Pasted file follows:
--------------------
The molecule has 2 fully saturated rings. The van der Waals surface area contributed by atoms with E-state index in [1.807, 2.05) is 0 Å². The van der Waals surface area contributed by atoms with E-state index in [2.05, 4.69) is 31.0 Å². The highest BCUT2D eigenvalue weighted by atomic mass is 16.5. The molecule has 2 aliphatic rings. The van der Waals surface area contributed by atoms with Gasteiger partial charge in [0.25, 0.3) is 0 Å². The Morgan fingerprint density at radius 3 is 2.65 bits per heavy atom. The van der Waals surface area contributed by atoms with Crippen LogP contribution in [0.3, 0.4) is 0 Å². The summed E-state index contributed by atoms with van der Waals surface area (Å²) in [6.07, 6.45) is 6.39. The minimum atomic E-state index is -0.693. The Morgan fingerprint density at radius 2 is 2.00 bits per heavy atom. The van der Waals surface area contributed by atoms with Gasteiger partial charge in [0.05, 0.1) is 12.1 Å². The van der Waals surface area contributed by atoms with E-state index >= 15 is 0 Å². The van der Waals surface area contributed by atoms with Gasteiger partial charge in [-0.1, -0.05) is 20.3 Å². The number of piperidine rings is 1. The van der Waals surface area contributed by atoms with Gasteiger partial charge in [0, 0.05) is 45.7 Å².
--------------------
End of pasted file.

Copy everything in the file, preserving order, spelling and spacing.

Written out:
The molecule has 2 fully saturated rings. The van der Waals surface area contributed by atoms with E-state index in [1.807, 2.05) is 0 Å². The van der Waals surface area contributed by atoms with E-state index in [2.05, 4.69) is 31.0 Å². The highest BCUT2D eigenvalue weighted by atomic mass is 16.5. The molecule has 2 aliphatic rings. The van der Waals surface area contributed by atoms with Gasteiger partial charge in [0.25, 0.3) is 0 Å². The Morgan fingerprint density at radius 3 is 2.65 bits per heavy atom. The van der Waals surface area contributed by atoms with Crippen LogP contribution in [0.3, 0.4) is 0 Å². The summed E-state index contributed by atoms with van der Waals surface area (Å²) in [6.07, 6.45) is 6.39. The minimum atomic E-state index is -0.693. The Morgan fingerprint density at radius 2 is 2.00 bits per heavy atom. The van der Waals surface area contributed by atoms with Gasteiger partial charge in [0.05, 0.1) is 12.1 Å². The van der Waals surface area contributed by atoms with E-state index >= 15 is 0 Å². The van der Waals surface area contributed by atoms with Gasteiger partial charge in [-0.1, -0.05) is 20.3 Å². The number of piperidine rings is 1. The van der Waals surface area contributed by atoms with Gasteiger partial charge in [0, 0.05) is 45.7 Å².